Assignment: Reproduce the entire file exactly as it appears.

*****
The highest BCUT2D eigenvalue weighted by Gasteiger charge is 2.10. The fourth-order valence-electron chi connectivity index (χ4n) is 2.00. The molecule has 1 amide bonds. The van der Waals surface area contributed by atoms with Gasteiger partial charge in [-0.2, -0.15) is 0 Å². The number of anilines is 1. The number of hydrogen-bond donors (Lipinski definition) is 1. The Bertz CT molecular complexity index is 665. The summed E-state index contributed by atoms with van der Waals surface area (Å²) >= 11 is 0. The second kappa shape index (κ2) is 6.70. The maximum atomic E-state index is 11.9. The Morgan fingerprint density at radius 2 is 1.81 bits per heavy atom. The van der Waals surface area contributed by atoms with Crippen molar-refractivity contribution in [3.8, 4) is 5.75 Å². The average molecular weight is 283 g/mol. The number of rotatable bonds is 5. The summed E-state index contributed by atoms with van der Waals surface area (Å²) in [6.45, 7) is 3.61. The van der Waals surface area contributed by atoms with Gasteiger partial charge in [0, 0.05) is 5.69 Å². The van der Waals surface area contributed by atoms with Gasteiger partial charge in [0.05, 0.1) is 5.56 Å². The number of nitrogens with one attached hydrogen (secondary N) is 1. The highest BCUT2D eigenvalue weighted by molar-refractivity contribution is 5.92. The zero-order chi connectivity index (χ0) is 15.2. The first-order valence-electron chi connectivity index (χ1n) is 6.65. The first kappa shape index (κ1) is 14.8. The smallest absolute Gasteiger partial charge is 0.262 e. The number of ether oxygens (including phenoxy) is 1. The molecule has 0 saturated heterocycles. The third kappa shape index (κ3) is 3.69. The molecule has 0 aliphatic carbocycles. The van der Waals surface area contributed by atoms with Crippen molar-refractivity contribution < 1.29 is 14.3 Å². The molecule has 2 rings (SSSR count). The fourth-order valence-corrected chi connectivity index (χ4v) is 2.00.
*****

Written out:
The highest BCUT2D eigenvalue weighted by Gasteiger charge is 2.10. The fourth-order valence-electron chi connectivity index (χ4n) is 2.00. The molecule has 1 amide bonds. The van der Waals surface area contributed by atoms with Gasteiger partial charge in [-0.2, -0.15) is 0 Å². The number of anilines is 1. The number of hydrogen-bond donors (Lipinski definition) is 1. The Bertz CT molecular complexity index is 665. The summed E-state index contributed by atoms with van der Waals surface area (Å²) >= 11 is 0. The second kappa shape index (κ2) is 6.70. The maximum atomic E-state index is 11.9. The Morgan fingerprint density at radius 2 is 1.81 bits per heavy atom. The van der Waals surface area contributed by atoms with Crippen molar-refractivity contribution in [3.8, 4) is 5.75 Å². The average molecular weight is 283 g/mol. The number of rotatable bonds is 5. The summed E-state index contributed by atoms with van der Waals surface area (Å²) in [6.45, 7) is 3.61. The van der Waals surface area contributed by atoms with Gasteiger partial charge in [0, 0.05) is 5.69 Å². The van der Waals surface area contributed by atoms with Gasteiger partial charge in [0.05, 0.1) is 5.56 Å². The number of nitrogens with one attached hydrogen (secondary N) is 1. The highest BCUT2D eigenvalue weighted by molar-refractivity contribution is 5.92. The zero-order chi connectivity index (χ0) is 15.2. The first-order valence-electron chi connectivity index (χ1n) is 6.65. The first kappa shape index (κ1) is 14.8. The smallest absolute Gasteiger partial charge is 0.262 e. The number of ether oxygens (including phenoxy) is 1. The molecule has 0 saturated heterocycles. The third kappa shape index (κ3) is 3.69. The molecule has 0 aliphatic carbocycles. The van der Waals surface area contributed by atoms with Crippen molar-refractivity contribution < 1.29 is 14.3 Å². The molecule has 2 rings (SSSR count). The fourth-order valence-corrected chi connectivity index (χ4v) is 2.00.